Hemingway's Masochism, Sodomy, and the, Dominant Woman
Fantina, Richard, The Hemingway Review
Recent studies recognize the complexity of Hemingway's female characters. The devotion to these women reveals a submissive and masochistic sexuality in the male heroes that occasionally includes their participation in passive heterosexual sodomy. While some recent gender theorists seek to identify male masochism as a viable, alternative form of masculine sexuality, others see it as disguised form of sexism. This essay examines Hemingway's texts in light of these theories and explores how the novels and stories embody many of the subversive elements of masochism that undermine certain patriarchal values, even while their author upholds others.
Although many critics now readily dismiss the old Hemingway myth of machismo, few seem prepared to acknowledge the masochism that prevails in much of his work. The ideal Hemingway woman, revealed as early as The Sun Also Rises 0926), demonstrates power and a will to dominate. This becomes particularly apparent in the posthumous The Garden of Eden 0986), where Hemingway celebrates a woman who controls the sexual relationship with her husband, and who initiates female-on-male sodomy. Since its publication, the dominance of Catherine Bourne in that novel has led scholars to reappraise the foundations of Hemingway's machismo, which coexists with an alternative, masochistic sexuality.
Hemingway's work does not feature incidents of female domination in the sense of the woman with the whip who so intoxicated Leopold von Sacher-Masoch. But despite the absence of the dominatrix, submissive sexuality reveals itself more subtly and at times more dramatically than in the ritualized fantasies of Venus in Furs (1870). Although little attention has been devoted to its appearance in Hemingway's texts, male heterosexual masochism represents to some a legitimate, alternative form of masculine sexuality and has been the focus of study in recent gender theory. This essay seeks to locate Hemingway's work within this discourse. Although psychoanalysis necessarily informs this discussion, the purpose here is not to offer another psychoanalytic interpretation but to discuss Hemingway's work in the tradition of literary masochism and the critical responses to it.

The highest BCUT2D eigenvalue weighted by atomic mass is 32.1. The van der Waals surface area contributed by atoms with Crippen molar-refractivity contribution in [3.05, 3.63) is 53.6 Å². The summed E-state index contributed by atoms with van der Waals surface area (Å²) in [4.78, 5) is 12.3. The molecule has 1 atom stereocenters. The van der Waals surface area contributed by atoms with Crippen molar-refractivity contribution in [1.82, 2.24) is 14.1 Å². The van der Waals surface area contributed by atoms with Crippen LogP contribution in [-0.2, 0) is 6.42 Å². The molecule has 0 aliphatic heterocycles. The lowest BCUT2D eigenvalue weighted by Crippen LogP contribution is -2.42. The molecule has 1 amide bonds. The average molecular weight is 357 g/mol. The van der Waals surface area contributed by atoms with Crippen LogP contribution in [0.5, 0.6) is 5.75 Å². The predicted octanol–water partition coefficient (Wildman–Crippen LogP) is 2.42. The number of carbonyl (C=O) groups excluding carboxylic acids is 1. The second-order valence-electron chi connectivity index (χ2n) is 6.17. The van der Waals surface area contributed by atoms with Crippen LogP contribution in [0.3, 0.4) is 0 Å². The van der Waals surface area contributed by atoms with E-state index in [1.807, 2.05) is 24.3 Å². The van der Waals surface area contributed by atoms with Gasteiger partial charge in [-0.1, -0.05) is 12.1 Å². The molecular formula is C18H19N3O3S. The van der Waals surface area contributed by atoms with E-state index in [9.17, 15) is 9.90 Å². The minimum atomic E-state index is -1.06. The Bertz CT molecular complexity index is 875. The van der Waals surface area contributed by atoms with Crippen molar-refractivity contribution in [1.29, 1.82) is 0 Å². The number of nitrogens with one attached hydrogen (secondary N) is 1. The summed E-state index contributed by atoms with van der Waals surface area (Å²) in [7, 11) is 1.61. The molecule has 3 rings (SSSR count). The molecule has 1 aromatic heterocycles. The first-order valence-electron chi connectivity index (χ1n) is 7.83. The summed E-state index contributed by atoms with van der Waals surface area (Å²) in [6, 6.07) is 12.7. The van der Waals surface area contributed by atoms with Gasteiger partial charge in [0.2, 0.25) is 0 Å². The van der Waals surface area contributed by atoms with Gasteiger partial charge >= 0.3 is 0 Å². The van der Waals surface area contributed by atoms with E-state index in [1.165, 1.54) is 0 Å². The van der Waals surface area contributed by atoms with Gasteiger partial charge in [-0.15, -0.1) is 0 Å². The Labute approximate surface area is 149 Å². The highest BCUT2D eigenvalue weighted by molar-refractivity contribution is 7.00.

Psychoanalysis has a long history of diagnosing masochism both as feminine and as misdirected homosexuality all the while trying to "cure" it. This attitude has been increasingly challenged in recent years. Carol Siegel writes of the tendency of psychoanalysis toward a "nonsensical conflation of male homosexuality with submissively expressed male heterosexuality and its touting of female masochism as essential femininity" (16). Gilles Deleuze's Coldness and Cruelty (1969) places masochism within a tradition of masculinity that had been denied or disparaged by psychoanalysis. Deleuze insists on masochism as an arena in which masculinity can assert itself. The avowal of masochism as a tenable masculine position allows for new interpretations of some classic literature. Elements in much of Hemingway's work indicate a masochistic sensibility coexisting with his cult of traditional masculinity. As an artist, Hemingway expresses an alternative masculinity that on the surface seems diametrically opposed to that which he publicly embraced, but both paradigms of masculinity (and others, including gay models) now have a more recognized validity despite a century-long tyranny imposed by the Victorians. Hemingway's embodiment of diverse models of masculinity may be his greatest legacy.
Traditionally, when critics comment on masochism in Hemingway they generally do so idiomatically, without touching on the sexual implications, by referring to the many physical wounds his characters suffer. Yet the wounded heroes exhibit a non-genital sexuality and occasionally submit to passive sodomy. Their general physical and psychological submission to women who alternately punish, humiliate, and nurture these suffering men, sufficiently demonstrates masochism. …